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CakeEater

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Re: How not to hire a photographer
« Reply #8 on: September 24, 2014, 09:17:02 PM »
Such a good example of why it's a bad idea to tell vendors that their service isn't for a wedding when it is.

Even if she'd told the photographer that this was a family reunion, it would still be bad. There's often a reason wedding services cost more, and this photographer gives the reason. Weddings are high pressure events with lots of moments that only happen once and can't be repeated. Photographers bring extra gear, and often an assistant to make sure they capture all those moments. Family reunions are a completely different event.

Vendors (as a general rule) just don't add on a 'wedding' price. And if they do, it's because weddings have extra requirements. I make wedding cakes - they don't cost more than birthday cakes of the same size and complexity. It's just that wedding cakes are often bigger and more complex. Their size often means they need to be delivered so they arrive in one piece. The fact that it's a wedding means that the cake will be on display for a lot longer than a birthday cake would, so it might need extra care, or extra construction, or whatever.

Vendors are just not out to cheat couples getting married, as a rule.

katycoo

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Re: How not to hire a photographer
« Reply #9 on: September 25, 2014, 12:49:04 AM »
Such a good example of why it's a bad idea to tell vendors that their service isn't for a wedding when it is.

Even if she'd told the photographer that this was a family reunion, it would still be bad. There's often a reason wedding services cost more, and this photographer gives the reason. Weddings are high pressure events with lots of moments that only happen once and can't be repeated. Photographers bring extra gear, and often an assistant to make sure they capture all those moments. Family reunions are a completely different event.

Vendors (as a general rule) just don't add on a 'wedding' price. And if they do, it's because weddings have extra requirements. I make wedding cakes - they don't cost more than birthday cakes of the same size and complexity. It's just that wedding cakes are often bigger and more complex. Their size often means they need to be delivered so they arrive in one piece. The fact that it's a wedding means that the cake will be on display for a lot longer than a birthday cake would, so it might need extra care, or extra construction, or whatever.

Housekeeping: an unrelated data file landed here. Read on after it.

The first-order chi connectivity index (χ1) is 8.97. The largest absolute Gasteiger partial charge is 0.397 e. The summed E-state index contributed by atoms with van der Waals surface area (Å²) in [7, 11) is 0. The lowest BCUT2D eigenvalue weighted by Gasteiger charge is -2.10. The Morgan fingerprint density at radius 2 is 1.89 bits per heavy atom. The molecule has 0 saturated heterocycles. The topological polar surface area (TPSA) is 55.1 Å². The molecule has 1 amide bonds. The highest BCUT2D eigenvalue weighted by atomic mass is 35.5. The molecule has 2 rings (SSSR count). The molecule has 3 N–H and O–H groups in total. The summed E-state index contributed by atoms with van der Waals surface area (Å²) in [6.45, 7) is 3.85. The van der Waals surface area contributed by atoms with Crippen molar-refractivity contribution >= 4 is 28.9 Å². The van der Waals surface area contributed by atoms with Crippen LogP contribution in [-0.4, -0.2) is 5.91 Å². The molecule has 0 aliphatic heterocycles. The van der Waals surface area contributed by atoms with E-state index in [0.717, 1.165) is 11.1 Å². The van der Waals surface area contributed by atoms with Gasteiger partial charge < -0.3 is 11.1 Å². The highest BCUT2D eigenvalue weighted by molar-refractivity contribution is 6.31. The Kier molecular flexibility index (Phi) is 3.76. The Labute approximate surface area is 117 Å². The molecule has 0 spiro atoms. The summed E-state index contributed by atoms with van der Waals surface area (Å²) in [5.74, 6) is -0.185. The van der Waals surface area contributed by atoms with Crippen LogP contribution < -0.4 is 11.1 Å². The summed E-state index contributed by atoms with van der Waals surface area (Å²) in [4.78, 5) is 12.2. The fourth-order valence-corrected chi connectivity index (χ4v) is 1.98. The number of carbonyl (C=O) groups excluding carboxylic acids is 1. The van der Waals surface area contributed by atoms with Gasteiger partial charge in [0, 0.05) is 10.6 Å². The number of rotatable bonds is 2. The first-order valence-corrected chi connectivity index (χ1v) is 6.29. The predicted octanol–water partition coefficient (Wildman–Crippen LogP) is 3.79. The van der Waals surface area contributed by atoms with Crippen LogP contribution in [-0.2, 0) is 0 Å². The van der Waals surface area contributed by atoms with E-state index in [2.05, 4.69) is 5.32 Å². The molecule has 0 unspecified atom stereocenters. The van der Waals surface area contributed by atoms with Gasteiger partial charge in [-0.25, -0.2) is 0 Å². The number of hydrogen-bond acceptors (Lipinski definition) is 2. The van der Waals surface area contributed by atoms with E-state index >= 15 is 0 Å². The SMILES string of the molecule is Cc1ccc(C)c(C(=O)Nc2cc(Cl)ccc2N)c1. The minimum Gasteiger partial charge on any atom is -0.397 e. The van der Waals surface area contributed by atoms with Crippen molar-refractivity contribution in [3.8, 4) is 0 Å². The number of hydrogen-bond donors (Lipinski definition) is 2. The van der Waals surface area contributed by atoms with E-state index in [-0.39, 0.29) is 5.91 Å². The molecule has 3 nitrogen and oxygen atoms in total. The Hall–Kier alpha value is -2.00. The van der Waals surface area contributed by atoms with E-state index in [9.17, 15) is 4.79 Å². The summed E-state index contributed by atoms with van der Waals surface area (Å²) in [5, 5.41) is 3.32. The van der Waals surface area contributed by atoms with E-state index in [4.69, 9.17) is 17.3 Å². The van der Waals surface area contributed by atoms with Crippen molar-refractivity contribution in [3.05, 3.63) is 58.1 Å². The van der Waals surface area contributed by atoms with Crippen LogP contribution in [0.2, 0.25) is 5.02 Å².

Vendors are just not out to cheat couples getting married, as a rule.

I do not mean to suggest that photographers charge an unwarranted "wedding tax". But I think a couple should be able to choose to have a wedding photographed with the understanding that they're not paying for all that extra detail and some things may get missed.  As long as they understand what they're choosing, I think they should be allowed to make that choice.

PastryGoddess

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Re: How not to hire a photographer
« Reply #10 on: September 25, 2014, 01:44:05 AM »
Such a good example of why it's a bad idea to tell vendors that their service isn't for a wedding when it is.

Even if she'd told the photographer that this was a family reunion, it would still be bad. There's often a reason wedding services cost more, and this photographer gives the reason. Weddings are high pressure events with lots of moments that only happen once and can't be repeated. Photographers bring extra gear, and often an assistant to make sure they capture all those moments. Family reunions are a completely different event.

Vendors (as a general rule) just don't add on a 'wedding' price. And if they do, it's because weddings have extra requirements. I make wedding cakes - they don't cost more than birthday cakes of the same size and complexity. It's just that wedding cakes are often bigger and more complex. Their size often means they need to be delivered so they arrive in one piece. The fact that it's a wedding means that the cake will be on display for a lot longer than a birthday cake would, so it might need extra care, or extra construction, or whatever.

Vendors are just not out to cheat couples getting married, as a rule.

I do not mean to suggest that photographers charge an unwarranted "wedding tax". But I think a couple should be able to choose to have a wedding photographed with the understanding that they're not paying for all that extra detail and some things may get missed.  As long as they understand what they're choosing, I think they should be allowed to make that choice.